"Did they say how long she'll sleep for?" Clint asked, knowing Coulson still stood to his side.

"A couple of days, at least," Coulson told him. "Personally, I say she'll be awake by tomorrow afternoon," he shrugged a little. "You know how she likes the challenge of a deadline."

Clint sighed and bought her hand to his forehead, resting against her. "Married two months and I nearly lose her…"

"She's alive," Coulson said simply. "That's all that matters now."

Coulson left, closing the door behind him and leaving him completely alone with her still form. He tried to convince himself that it wasn't all that different from the time three weeks ago when she'd fallen asleep in the rec room in his lap and he'd watched her for an hour before waking her to go to bed. It wasn't the same though, because of where they were, because of the beeping, because of the wires, because her lips were covered by a mask that was keeping her breathing.

He felt himself letting out out a breath, unsure that he was even holding one to begin, but as he released it he felt a constriction in his chest disappearing. Now that he was beside her and could see the gentle rise and fall of her chest he realised that they were slightly out of sync, proving that the her breathing wasn't synthetic and was of his own accord.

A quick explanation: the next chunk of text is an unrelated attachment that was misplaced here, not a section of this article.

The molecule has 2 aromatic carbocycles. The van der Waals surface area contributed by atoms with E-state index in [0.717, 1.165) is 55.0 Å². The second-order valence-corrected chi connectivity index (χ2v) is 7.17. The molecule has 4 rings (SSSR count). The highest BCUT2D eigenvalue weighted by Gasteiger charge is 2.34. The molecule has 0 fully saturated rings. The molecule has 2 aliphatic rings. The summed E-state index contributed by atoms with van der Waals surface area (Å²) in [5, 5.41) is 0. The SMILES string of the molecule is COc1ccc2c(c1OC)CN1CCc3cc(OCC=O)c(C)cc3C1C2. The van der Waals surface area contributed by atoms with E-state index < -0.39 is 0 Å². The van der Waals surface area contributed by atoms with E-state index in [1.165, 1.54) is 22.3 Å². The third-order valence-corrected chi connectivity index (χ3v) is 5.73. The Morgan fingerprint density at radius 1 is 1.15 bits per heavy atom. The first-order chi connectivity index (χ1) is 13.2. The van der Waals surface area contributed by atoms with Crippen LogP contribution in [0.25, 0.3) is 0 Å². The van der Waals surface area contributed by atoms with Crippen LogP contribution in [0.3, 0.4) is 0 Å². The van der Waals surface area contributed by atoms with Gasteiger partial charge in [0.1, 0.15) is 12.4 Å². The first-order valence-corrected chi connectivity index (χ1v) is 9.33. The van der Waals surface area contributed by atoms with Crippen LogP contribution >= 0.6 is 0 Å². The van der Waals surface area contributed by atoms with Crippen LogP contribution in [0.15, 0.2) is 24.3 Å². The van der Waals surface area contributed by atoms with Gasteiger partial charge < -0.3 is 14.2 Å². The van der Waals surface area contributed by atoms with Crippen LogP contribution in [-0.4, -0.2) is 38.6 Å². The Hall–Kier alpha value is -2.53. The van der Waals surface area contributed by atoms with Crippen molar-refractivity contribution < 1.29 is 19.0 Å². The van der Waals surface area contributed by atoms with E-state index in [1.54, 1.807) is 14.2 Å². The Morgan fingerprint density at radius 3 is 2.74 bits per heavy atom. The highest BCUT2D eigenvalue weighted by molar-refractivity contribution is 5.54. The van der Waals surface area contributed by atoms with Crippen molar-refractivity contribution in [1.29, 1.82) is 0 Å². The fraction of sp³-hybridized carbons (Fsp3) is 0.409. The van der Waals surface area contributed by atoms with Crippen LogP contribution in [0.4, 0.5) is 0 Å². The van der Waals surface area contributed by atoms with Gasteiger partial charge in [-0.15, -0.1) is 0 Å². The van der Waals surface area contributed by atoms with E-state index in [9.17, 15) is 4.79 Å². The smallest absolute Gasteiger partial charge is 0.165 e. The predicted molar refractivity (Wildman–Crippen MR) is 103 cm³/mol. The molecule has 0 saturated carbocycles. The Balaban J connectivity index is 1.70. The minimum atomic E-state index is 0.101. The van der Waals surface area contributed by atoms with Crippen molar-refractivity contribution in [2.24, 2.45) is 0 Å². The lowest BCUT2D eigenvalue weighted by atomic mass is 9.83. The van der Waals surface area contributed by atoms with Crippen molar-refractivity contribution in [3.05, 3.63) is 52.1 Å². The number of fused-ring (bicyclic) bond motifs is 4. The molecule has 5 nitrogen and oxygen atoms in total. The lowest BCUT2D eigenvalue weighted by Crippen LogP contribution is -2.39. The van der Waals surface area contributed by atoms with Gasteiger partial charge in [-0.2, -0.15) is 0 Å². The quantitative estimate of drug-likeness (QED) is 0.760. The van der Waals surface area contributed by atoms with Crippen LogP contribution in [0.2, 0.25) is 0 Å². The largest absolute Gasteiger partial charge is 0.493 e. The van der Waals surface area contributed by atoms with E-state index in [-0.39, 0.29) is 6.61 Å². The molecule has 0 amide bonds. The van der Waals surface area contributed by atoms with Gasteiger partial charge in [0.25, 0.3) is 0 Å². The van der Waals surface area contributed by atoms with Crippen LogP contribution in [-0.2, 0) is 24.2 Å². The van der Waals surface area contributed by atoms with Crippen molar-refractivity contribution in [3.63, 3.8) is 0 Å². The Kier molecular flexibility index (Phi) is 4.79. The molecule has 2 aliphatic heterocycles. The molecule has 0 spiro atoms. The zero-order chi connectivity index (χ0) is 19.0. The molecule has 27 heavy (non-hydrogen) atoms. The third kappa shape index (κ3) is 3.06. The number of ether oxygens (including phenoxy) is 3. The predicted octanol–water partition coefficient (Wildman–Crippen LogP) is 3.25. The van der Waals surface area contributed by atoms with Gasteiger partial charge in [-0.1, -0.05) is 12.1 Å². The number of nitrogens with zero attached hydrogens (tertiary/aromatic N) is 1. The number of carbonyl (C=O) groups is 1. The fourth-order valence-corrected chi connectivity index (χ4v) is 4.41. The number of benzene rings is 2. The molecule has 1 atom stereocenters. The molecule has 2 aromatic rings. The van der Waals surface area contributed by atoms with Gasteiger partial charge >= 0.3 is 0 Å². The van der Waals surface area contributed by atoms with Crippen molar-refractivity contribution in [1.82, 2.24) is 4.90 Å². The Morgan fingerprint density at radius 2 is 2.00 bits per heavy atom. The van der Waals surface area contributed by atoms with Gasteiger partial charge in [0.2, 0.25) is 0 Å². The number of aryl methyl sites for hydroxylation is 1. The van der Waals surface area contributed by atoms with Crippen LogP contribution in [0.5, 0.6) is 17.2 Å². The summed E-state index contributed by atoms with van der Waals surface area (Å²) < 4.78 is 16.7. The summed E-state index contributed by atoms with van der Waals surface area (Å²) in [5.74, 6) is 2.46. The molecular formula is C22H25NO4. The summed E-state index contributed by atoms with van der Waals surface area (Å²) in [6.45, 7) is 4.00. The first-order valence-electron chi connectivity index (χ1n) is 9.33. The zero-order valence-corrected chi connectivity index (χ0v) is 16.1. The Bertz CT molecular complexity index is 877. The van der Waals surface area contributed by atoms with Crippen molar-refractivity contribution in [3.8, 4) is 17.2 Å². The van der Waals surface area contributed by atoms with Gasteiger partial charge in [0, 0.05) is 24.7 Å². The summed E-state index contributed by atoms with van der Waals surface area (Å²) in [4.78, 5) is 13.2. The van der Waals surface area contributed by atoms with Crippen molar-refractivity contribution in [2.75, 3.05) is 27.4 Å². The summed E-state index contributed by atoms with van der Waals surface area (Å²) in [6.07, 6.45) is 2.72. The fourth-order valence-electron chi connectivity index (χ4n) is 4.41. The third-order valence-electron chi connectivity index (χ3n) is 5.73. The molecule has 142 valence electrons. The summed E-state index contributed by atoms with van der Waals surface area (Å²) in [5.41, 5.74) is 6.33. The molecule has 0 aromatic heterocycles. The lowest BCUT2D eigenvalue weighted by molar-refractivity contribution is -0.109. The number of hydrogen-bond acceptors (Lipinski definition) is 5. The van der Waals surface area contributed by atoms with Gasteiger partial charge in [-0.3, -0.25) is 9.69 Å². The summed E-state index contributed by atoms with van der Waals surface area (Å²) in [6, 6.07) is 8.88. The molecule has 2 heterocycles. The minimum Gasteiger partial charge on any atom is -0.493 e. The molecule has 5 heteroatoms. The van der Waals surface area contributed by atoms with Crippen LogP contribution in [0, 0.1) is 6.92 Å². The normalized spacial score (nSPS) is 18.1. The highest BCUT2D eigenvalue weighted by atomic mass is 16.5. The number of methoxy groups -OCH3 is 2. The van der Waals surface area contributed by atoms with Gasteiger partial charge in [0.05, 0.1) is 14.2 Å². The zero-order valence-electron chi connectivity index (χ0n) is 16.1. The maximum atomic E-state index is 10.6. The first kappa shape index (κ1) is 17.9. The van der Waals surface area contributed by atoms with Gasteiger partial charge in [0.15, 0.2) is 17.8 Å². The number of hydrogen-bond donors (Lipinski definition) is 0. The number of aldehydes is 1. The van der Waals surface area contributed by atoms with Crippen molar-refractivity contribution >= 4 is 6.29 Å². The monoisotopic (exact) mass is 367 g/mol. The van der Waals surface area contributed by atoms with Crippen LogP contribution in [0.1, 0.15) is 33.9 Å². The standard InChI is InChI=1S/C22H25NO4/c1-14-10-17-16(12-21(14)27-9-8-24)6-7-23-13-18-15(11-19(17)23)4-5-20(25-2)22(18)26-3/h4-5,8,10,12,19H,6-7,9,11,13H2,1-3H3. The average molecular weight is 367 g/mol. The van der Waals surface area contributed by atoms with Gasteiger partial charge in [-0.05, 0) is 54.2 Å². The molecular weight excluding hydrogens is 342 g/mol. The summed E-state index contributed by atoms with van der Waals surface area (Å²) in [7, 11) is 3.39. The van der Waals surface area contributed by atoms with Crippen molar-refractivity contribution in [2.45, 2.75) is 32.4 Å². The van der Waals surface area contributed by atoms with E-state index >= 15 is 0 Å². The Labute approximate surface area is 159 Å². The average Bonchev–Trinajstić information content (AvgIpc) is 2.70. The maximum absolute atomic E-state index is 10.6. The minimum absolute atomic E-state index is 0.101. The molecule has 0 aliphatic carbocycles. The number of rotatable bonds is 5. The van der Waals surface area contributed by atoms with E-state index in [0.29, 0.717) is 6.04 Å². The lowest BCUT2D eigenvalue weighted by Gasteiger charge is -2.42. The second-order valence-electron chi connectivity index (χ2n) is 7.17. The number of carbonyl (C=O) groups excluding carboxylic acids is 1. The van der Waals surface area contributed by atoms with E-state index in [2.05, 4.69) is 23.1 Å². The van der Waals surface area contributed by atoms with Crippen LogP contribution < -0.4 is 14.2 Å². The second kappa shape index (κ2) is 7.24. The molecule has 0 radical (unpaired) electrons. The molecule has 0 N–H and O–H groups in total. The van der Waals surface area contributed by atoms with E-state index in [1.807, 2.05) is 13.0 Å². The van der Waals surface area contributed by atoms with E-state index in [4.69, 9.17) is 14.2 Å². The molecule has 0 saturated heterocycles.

Sighing heavily again and allowing the weakness to drown him, he went to lay his head down beside her, but the cot she lay on was so narrow that his head was cushioned on her stomach. Having her body for a pillow bought back memories of only last night when they had curled against each other and joked about how everything would go well during the next days ship out mission and debated whether they should celebrate their inevitable victory by having rough glad-to-be-alive sex or whether it would be the slow and sensual you're-my-husband/wife-and-i'll-always-have-your-back lovemaking. They never imagined that it would neither.

"Come back, Tasha," he whispered. "Love you, so you gotta wake up."

She didn't, not yet. But he was there. And she was alive.

It wasn't the way that he imagined they'd be lying together tonight, but they were together and alive. And for now, that was enough.